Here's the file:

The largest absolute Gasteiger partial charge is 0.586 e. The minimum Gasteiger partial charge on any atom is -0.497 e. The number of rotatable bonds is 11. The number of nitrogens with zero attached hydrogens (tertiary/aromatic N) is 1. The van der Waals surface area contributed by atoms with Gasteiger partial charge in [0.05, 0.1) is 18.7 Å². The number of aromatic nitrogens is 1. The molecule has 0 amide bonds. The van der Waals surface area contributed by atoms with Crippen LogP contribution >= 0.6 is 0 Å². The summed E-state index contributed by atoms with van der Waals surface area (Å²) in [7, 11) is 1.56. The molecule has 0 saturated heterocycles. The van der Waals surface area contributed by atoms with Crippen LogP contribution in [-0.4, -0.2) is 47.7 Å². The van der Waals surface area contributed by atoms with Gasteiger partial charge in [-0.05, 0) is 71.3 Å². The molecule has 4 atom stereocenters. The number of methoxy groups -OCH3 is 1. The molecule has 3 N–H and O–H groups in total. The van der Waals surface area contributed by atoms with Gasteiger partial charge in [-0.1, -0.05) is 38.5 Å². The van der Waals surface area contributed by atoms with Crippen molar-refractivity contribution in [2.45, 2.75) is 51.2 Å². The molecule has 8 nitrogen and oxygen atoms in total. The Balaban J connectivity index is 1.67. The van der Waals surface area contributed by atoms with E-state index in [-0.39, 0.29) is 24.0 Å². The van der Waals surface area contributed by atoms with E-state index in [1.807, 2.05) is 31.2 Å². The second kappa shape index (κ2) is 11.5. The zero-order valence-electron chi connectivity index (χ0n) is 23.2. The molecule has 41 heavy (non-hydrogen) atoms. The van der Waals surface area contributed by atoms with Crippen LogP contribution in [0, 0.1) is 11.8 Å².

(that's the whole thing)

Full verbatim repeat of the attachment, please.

The largest absolute Gasteiger partial charge is 0.586 e. The minimum Gasteiger partial charge on any atom is -0.497 e. The number of rotatable bonds is 11. The number of nitrogens with zero attached hydrogens (tertiary/aromatic N) is 1. The van der Waals surface area contributed by atoms with Gasteiger partial charge in [0.05, 0.1) is 18.7 Å². The number of aromatic nitrogens is 1. The molecule has 0 amide bonds. The van der Waals surface area contributed by atoms with Crippen LogP contribution >= 0.6 is 0 Å². The summed E-state index contributed by atoms with van der Waals surface area (Å²) in [7, 11) is 1.56. The molecule has 0 saturated heterocycles. The van der Waals surface area contributed by atoms with Crippen LogP contribution in [-0.4, -0.2) is 47.7 Å². The van der Waals surface area contributed by atoms with Gasteiger partial charge in [-0.05, 0) is 71.3 Å². The molecule has 4 atom stereocenters. The number of methoxy groups -OCH3 is 1. The molecule has 3 N–H and O–H groups in total. The van der Waals surface area contributed by atoms with Gasteiger partial charge in [-0.1, -0.05) is 38.5 Å². The van der Waals surface area contributed by atoms with Crippen molar-refractivity contribution in [2.45, 2.75) is 51.2 Å². The molecule has 8 nitrogen and oxygen atoms in total. The Balaban J connectivity index is 1.67. The van der Waals surface area contributed by atoms with E-state index in [-0.39, 0.29) is 24.0 Å². The van der Waals surface area contributed by atoms with E-state index in [1.807, 2.05) is 31.2 Å². The second kappa shape index (κ2) is 11.5. The zero-order valence-electron chi connectivity index (χ0n) is 23.2. The molecule has 41 heavy (non-hydrogen) atoms. The van der Waals surface area contributed by atoms with Crippen LogP contribution in [0, 0.1) is 11.8 Å².